Drinking ourselves to death?
This essay will look into the question as to whether we are a nation that is on the verge of drinking ourselves to death, despite the ever increasing health warnings raised by the government and the National Health Service, about the consequences of consuming too much alcohol. A vast majority of individuals still seem to be regularly binge drinking without thinking about the devastating damage that they are doing to their bodies. It will also examine the ever demanding costs of alcohol related incidents that the National Health Service have to deal with upon a daily basis. It will look at the alcohol ‘strategies’ made by both the Labour government in 2004 and the Conservative government in 2010, to help tackle the problems related to alcohol. Furthermore I will look to evaluate whether the current alcohol policies proposed by the present government are helping to tackle the ever increasing problems related to binge drinking. It will also examine the tricks that the media use to try and persuade individuals to consume an unsafe amount of alcohol. Along with shocking evidence that a unit of alcohol is unbelievably cheaper that a bottle of water!
The first section of this essay will discuss the current problems relating to binge drinking. Secondly I will look to evaluate as to whether the policies that have been imposed by the Labour government and Conservative government are actually helping to resolve the problems, caused by individuals choosing to consume considerable amounts of alcohol. Thirdly I will expose the ‘tricks’ that the supermarkets and media use in order to encourage individuals to consume unsafe amounts of alcohol. Along with this I will add some recent research conducted by myself to find out about the unit price of a number of different wines and spirits. The last section of this essays will discuss as to whether I believe the current binge drinking problem has spiralled out of control. Plus if the government has in fact left the long list of consequences attributable to alcohol related accidents and violence, far too late to tackle.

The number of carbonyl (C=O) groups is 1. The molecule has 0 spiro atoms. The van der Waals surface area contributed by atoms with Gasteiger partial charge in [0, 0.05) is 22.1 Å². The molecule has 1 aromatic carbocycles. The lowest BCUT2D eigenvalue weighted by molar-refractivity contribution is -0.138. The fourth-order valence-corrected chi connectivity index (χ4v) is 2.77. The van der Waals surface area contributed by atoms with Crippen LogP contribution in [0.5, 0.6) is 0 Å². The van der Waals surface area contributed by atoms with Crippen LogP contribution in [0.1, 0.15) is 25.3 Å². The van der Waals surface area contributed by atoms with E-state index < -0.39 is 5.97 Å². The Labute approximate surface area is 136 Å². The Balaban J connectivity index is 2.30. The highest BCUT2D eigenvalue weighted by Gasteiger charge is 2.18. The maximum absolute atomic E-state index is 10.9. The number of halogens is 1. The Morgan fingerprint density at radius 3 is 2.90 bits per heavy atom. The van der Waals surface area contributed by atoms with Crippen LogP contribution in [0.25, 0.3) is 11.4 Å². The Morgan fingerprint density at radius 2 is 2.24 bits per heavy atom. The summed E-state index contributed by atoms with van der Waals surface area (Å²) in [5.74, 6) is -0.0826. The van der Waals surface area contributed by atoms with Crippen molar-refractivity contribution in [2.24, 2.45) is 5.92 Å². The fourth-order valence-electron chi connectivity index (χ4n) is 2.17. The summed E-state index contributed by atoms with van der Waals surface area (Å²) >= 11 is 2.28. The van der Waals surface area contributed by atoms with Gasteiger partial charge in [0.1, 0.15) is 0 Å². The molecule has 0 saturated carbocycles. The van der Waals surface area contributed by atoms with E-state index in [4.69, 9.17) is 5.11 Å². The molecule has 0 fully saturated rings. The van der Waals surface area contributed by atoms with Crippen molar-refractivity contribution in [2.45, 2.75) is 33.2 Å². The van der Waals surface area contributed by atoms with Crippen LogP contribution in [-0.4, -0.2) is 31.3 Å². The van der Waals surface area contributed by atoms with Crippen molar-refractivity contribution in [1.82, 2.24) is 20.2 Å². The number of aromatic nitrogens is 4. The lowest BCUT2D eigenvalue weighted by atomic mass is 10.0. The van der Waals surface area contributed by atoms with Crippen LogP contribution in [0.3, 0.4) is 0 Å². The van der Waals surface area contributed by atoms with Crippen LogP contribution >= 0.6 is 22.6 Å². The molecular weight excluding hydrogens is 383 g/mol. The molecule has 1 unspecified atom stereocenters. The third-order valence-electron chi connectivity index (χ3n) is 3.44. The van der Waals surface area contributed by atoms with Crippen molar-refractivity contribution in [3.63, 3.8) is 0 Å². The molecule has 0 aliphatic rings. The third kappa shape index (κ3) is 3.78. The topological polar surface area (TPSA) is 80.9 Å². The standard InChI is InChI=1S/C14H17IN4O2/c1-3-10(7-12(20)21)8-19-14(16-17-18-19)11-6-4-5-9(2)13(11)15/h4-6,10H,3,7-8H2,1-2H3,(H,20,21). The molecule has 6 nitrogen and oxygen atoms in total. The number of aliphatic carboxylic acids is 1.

Firstly the main point to be raised about the irresponsible drinking habits of individuals in Britain. Are they young adults who choose to pre-drink before going out clubbing, sometimes these young individuals can be under the drinking age? Or young individuals who are choosing to drink more than the recommend safe amount. The nation seems to have an irresponsible relationship with alcohol consumption, which leads to individuals choosing to binge drink as the result. The true reality of the impact of the nation’s irresponsible drinking habits can be highlighted in research, which was conducted by The Home Office in 2010. It is estimated that in a community of 100,000 people each year: 2,000 people will be admitted to hospital with an alcohol related condition. A 1,000 people will be victims of alcohol related violent crimes. Over 3,000 will be binge drinking. (Drugs and Alcohol Unit, 2012: 6) Sadly those who choose to drink to the extent where they became paralytic are often the ones, who end up needing medical treatment.
Moreover it is the Accident and Emergency departments throughout Britain that are consistently clogged, mainly at night, with individuals that have been injured or have become ill due to the result of excessive alcohol consumption. The Police also have to deal with individuals that choose to repeatedly drink irresponsibly. It is believed that at peak times 70% of all admissions to Accident and Emergency are in fact alcohol related (Cabinet Office, 2004: 9).This means that there is ever increasing pressure being put upon these services trying to deal with real emergencies. The Labour Government calculate the cost of the health service treating alcohol misuse to be ?1.7 billion per annum (Cabinet Office, 2004: 12). Clearly there is a number of points to be raised about individual’s irresponsible attitudes when it comes to alcohol consumption. Furthermore the admissions to hospital because of alcohol related violence and accidents could in fact start to rapidly increase. In a report by the Home Office, almost two million people more than six percent of men and two percent of women, were consuming more than what is regarded as the safe level of alcohol. (Baggot, 2004: 203) What these individuals do not realise is that by drinking alcohol to the extent they do, may causing them to develop extreme health complications in the future. They could develop kidney failure, liver damage and a number of different forms of cancer.